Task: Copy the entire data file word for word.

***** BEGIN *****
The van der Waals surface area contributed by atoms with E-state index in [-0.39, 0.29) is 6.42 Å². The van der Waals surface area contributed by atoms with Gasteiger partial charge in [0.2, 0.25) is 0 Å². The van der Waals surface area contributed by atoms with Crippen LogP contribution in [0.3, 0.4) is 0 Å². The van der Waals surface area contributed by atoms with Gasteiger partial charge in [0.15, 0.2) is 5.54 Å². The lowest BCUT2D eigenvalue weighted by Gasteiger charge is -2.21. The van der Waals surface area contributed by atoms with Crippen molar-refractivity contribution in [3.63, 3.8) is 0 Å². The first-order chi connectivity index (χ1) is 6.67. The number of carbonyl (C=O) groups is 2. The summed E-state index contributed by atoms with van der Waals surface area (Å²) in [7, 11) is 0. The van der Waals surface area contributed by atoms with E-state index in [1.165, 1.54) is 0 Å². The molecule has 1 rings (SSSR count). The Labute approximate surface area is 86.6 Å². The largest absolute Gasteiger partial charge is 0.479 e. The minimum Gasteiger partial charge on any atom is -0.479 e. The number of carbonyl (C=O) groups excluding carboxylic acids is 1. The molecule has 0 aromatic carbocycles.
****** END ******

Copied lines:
The van der Waals surface area contributed by atoms with E-state index in [-0.39, 0.29) is 6.42 Å². The van der Waals surface area contributed by atoms with Gasteiger partial charge in [0.2, 0.25) is 0 Å². The van der Waals surface area contributed by atoms with Crippen LogP contribution in [0.3, 0.4) is 0 Å². The van der Waals surface area contributed by atoms with Gasteiger partial charge in [0.15, 0.2) is 5.54 Å². The lowest BCUT2D eigenvalue weighted by Gasteiger charge is -2.21. The van der Waals surface area contributed by atoms with Crippen molar-refractivity contribution in [3.63, 3.8) is 0 Å². The first-order chi connectivity index (χ1) is 6.67. The number of carbonyl (C=O) groups is 2. The summed E-state index contributed by atoms with van der Waals surface area (Å²) in [7, 11) is 0. The van der Waals surface area contributed by atoms with E-state index in [1.165, 1.54) is 0 Å². The molecule has 1 rings (SSSR count). The Labute approximate surface area is 86.6 Å². The largest absolute Gasteiger partial charge is 0.479 e. The minimum Gasteiger partial charge on any atom is -0.479 e. The number of carbonyl (C=O) groups excluding carboxylic acids is 1. The molecule has 0 aromatic carbocycles.